• Module Description Tagging Part-of-speech (POS) tagging is the process of assigning a part-of- speech such as noun, verb, pronoun, preposition, adjective or other lexical class marker to each word in a sentence. It is based on ―The Penn Treebank Tag set‖ [7] Tokenization Tokenization is the process of reducing a message to its colloquial components Dimension Reduction Dimensionality reduction is a process to reduce the space of a document. Removal of the non-context words that occur with very high frequency in most documents and do not carry any semantic meaning for categorization and hence are insignificant in making distinction among different documents. Stemming and Lemmatization Stemming most commonly collapses derivationally related words, whereas lemmatization only collapses the different inflectional forms of a lemma.[5] Combined effect of text filtration yields a feature set having huge potential to produce efficient and effective classification. Dimension reduction provides improved efficiency by selecting relevant terms to prepare a feature set. As a result of stemming and lemmatization effective feature set is prepared to achieve higher efficiency. Pre filtration has major impact on classification accuracy. Feature Set Preparation A feature set is defined as a set of words (or phrases) that specifies a particular class and accordingly helps a classification algorithm to discern the boundary of a class from that of another. We used unigrams and bigrams, extracted from text, as contents of feature set. However we use this methodology because we want to focus on identifying a distinct set of features. We made use of two types of feature sets: (1) Bi-grams approach: a set consisting frequently
    • occurring word with a particular class and (2) Unigram Approach: a word cluster with similar semantic context. They are based on the concept of word co-occurrence. A. Bi-gram Feature Selection A co-occurred phrase is a word pair that frequently occurs in a typical sequence in documents belonging to a same class. It is not necessary that they follow same sequence but should follow syntactic sequence of nearby words. It enables us to prepare well distinguished co-occurred phrases which are strongly associated with its class and have a potential to discriminating among available categories. Another facet is to select terms having high frequency in order to reduce the noise of data. Complexity in classification increases with increase size of feature set. For efficient and prominent classification, however, is not easy to select such a set of word pairs due to the inherent complexities, a strong association between a bigram and a class is necessary. A number of bigrams is initially compiled after removing stop-words. To determine a strong association between a bigram and a particular class, the information gain measure was employed [3].To determine the characteristic of a category we concentrate on sentences containing topic tag names explicitly and then consolidate whole information to determine the class. Correlation between bigrams and class clearly determines the category of customer journey. B. Unigram Feature Selection Another method for identifying a feature set is unigrams approach that utilizes clustering of words into groups of similar concepts. The word similarity is estimated by co-occurrence between two words in a sentence. Word similarity index provides good approximation of co- occurrence. In this approach, we measure the similarity by computing cosine angle between two word vectors. This provides an insight that more the number of co-occurred word in a document, higher would be the similarity value. We applied the concept of Latent Semantic Analysis (LSA) due to lack of semantically similar group detection ability of conventional weight based methods. To capture semantic coherence we use LSA [6]. We represent our feature set as an original word document matrix to capture the semantic coherence of the text. Then we extract most important single factor to measure the covariance of inverted matrix. This way LSA captures the ―semantic‖ value of given text document. It becomes easier to trace the similarity of documents using LS as it represents text in subjective way as compared to conventional approach in which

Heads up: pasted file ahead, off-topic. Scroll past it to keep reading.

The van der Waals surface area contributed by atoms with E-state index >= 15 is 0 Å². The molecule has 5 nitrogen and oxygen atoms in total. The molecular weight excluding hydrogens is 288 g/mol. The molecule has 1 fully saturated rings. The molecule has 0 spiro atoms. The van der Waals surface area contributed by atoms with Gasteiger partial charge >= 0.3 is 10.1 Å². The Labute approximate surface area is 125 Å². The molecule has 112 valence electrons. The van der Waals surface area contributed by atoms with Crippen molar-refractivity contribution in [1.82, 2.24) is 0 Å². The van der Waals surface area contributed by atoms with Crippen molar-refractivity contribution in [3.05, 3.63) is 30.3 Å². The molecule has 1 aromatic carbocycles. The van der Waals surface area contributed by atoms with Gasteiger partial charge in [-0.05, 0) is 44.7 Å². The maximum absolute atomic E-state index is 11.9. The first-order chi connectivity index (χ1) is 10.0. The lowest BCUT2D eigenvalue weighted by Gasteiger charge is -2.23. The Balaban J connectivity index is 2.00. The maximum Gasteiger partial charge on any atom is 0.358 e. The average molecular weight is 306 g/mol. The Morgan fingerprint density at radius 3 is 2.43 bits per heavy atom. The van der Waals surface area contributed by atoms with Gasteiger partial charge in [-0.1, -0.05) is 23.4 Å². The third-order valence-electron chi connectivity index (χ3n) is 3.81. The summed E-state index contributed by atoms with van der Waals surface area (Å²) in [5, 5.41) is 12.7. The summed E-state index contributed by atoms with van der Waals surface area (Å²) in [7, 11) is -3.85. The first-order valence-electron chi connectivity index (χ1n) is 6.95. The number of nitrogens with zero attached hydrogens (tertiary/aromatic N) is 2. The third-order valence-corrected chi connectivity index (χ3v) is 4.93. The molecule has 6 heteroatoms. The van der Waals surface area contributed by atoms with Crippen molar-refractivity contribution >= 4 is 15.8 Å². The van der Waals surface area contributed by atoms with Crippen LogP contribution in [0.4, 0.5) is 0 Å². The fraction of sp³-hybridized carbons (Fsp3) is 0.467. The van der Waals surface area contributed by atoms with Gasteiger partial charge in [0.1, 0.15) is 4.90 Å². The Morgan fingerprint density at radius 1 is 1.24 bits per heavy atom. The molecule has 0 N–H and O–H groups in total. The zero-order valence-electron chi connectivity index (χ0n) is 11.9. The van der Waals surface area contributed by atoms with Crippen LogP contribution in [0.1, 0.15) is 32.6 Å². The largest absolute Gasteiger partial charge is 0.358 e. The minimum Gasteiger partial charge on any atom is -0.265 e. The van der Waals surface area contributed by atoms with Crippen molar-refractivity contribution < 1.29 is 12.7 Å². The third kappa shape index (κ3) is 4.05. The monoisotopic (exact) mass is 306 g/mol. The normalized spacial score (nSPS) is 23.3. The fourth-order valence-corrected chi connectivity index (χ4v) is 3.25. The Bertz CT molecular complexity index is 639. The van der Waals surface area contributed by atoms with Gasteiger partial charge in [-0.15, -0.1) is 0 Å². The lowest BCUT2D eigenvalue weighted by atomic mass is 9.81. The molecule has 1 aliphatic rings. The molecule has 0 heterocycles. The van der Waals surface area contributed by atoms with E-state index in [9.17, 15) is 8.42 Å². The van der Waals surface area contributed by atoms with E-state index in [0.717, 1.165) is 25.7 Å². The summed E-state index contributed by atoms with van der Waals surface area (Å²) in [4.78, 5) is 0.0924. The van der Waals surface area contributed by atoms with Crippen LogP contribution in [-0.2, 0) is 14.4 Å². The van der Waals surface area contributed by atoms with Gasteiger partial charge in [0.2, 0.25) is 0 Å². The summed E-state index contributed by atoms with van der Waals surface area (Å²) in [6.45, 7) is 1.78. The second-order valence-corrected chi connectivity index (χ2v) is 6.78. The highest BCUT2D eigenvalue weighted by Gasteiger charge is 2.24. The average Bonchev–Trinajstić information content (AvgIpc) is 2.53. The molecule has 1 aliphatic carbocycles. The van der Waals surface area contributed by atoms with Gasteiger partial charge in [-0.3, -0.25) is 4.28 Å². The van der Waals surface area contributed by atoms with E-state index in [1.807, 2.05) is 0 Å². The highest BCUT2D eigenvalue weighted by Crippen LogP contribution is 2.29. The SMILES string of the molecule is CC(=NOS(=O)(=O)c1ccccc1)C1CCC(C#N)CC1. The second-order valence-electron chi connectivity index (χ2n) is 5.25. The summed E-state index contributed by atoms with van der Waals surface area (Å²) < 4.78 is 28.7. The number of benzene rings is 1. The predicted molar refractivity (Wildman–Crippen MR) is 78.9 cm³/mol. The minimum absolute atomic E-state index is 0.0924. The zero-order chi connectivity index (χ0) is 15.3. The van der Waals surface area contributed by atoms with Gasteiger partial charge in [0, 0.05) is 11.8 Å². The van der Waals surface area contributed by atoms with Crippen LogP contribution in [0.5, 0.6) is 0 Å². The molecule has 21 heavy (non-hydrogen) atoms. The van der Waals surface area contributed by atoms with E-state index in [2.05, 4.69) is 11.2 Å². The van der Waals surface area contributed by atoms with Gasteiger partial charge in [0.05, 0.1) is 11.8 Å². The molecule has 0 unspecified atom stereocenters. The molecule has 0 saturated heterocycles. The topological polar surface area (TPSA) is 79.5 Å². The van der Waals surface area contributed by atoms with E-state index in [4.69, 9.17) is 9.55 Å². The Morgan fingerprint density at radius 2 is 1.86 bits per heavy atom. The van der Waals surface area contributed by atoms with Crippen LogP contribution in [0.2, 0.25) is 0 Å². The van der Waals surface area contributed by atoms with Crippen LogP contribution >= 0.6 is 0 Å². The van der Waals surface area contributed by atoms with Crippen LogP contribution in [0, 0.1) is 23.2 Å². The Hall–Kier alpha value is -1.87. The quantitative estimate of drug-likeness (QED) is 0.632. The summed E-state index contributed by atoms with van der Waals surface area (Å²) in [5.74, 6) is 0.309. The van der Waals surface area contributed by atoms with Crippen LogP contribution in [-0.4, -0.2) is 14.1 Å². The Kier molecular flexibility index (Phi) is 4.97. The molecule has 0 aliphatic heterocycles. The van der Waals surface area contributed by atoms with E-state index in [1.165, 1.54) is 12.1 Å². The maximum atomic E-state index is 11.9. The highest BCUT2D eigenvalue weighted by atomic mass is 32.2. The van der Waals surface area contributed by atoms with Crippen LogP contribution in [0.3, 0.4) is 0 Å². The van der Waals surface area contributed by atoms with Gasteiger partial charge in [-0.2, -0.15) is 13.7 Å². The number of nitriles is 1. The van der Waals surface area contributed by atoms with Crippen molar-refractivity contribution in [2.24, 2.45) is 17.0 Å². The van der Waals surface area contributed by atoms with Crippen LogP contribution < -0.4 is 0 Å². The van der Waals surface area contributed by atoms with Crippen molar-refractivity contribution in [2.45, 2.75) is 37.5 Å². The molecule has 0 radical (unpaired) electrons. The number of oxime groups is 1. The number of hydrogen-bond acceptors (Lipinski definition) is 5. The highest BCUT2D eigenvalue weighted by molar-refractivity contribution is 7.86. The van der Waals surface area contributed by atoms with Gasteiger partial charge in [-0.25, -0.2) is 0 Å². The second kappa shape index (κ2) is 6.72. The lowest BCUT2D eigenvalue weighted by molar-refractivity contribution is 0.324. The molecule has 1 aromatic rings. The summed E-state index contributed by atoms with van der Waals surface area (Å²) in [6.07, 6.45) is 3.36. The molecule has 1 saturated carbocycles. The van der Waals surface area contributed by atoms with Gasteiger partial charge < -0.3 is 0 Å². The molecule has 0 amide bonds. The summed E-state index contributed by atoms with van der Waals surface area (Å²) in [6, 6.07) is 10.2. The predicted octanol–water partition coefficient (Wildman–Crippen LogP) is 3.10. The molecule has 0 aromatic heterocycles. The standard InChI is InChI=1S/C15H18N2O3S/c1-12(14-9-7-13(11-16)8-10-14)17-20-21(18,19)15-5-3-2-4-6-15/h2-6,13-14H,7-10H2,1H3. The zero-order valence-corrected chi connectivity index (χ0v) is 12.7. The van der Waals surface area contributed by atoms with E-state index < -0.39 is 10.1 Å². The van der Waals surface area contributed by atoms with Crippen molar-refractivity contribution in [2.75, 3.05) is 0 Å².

• all weight goes to high frequency terms. A word in the identified vocabulary is represented as a word vector. A hierarchical agglomerative clustering [4], [1] is employed to group words. Unigram enables us to prepare feature set that can provide better results. Classification: Decision Tree is a basic flow technique that selects labels for input values. This flowchart consists of decision nodes, which check feature values, and leaf nodes, which assign labels. To choose the label for an input value, we begin at the flowchart's initial decision node, known as its root node. This node contains a condition that checks one of the input value's features, and selects a branch based on that feature's value. Following the branch that describes our input value, we arrive at a new decision node, with a new condition on the input value's features. We continue following the branch selected by each node's condition, until we arrive at a leaf node that provides a label for the input value. Once we have a decision tree, it is straightforward to use it to assign labels to new input values. What's less straightforward is how we can build a decision tree that models a given training set. But before we look at the learning algorithm for building decision trees, we'll consider a simpler task: picking the best -decision stump- for a corpus. A decision stump is a decision tree with a single node that decides how to classify inputs based on a single feature. It contains one leaf for each possible feature value, specifying the class label that should be assigned to inputs whose features have that value. In order to build a decision stump, we must first decide which feature should be used. The simplest method is to just build a decision stump for each possible feature, and see which one achieves the highest accuracy on the training data, although there are other alternatives that we will discuss below. Once we have picked a feature, we can build the decision stump by assigning a label to each leaf based on the most frequent label for the selected examples in the training set (i.e., the examples where the selected feature has that value). Given the algorithm for choosing decision stumps, the algorithm for growing larger decision trees is straightforward. We begin by selecting the overall best decision stump for the classification task. We then check the accuracy of each of the leaves on the training set. Leaves